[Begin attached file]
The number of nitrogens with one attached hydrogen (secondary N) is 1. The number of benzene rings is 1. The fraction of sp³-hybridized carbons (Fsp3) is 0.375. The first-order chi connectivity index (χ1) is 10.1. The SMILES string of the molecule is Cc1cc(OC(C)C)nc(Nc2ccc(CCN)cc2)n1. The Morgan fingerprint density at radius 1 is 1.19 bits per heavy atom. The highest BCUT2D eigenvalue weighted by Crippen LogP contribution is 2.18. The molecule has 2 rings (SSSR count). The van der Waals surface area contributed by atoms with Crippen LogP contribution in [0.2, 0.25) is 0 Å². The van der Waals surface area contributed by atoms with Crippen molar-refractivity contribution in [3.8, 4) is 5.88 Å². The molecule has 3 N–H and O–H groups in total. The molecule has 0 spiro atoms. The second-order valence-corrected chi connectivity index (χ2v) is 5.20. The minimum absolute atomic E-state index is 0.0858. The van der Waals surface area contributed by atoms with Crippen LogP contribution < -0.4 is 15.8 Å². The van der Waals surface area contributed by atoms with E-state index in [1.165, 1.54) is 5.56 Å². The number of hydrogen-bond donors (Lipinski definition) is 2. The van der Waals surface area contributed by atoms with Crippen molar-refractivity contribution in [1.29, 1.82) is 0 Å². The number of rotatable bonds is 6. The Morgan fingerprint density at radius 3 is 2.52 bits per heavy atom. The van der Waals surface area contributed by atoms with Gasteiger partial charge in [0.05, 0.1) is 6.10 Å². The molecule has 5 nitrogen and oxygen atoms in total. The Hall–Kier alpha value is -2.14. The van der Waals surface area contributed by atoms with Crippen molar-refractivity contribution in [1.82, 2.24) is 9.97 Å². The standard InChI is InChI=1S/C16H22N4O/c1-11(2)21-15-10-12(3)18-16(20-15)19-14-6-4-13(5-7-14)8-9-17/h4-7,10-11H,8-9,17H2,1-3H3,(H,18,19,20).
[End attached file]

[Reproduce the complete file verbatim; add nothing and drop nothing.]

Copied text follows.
The number of nitrogens with one attached hydrogen (secondary N) is 1. The number of benzene rings is 1. The fraction of sp³-hybridized carbons (Fsp3) is 0.375. The first-order chi connectivity index (χ1) is 10.1. The SMILES string of the molecule is Cc1cc(OC(C)C)nc(Nc2ccc(CCN)cc2)n1. The Morgan fingerprint density at radius 1 is 1.19 bits per heavy atom. The highest BCUT2D eigenvalue weighted by Crippen LogP contribution is 2.18. The molecule has 2 rings (SSSR count). The van der Waals surface area contributed by atoms with Crippen LogP contribution in [0.2, 0.25) is 0 Å². The van der Waals surface area contributed by atoms with Crippen molar-refractivity contribution in [3.8, 4) is 5.88 Å². The molecule has 3 N–H and O–H groups in total. The molecule has 0 spiro atoms. The second-order valence-corrected chi connectivity index (χ2v) is 5.20. The minimum absolute atomic E-state index is 0.0858. The van der Waals surface area contributed by atoms with Crippen LogP contribution < -0.4 is 15.8 Å². The van der Waals surface area contributed by atoms with E-state index in [1.165, 1.54) is 5.56 Å². The number of hydrogen-bond donors (Lipinski definition) is 2. The van der Waals surface area contributed by atoms with Crippen molar-refractivity contribution in [1.29, 1.82) is 0 Å². The number of rotatable bonds is 6. The Morgan fingerprint density at radius 3 is 2.52 bits per heavy atom. The van der Waals surface area contributed by atoms with Gasteiger partial charge in [0.05, 0.1) is 6.10 Å². The molecule has 5 nitrogen and oxygen atoms in total. The Hall–Kier alpha value is -2.14. The van der Waals surface area contributed by atoms with Crippen molar-refractivity contribution in [1.82, 2.24) is 9.97 Å². The standard InChI is InChI=1S/C16H22N4O/c1-11(2)21-15-10-12(3)18-16(20-15)19-14-6-4-13(5-7-14)8-9-17/h4-7,10-11H,8-9,17H2,1-3H3,(H,18,19,20).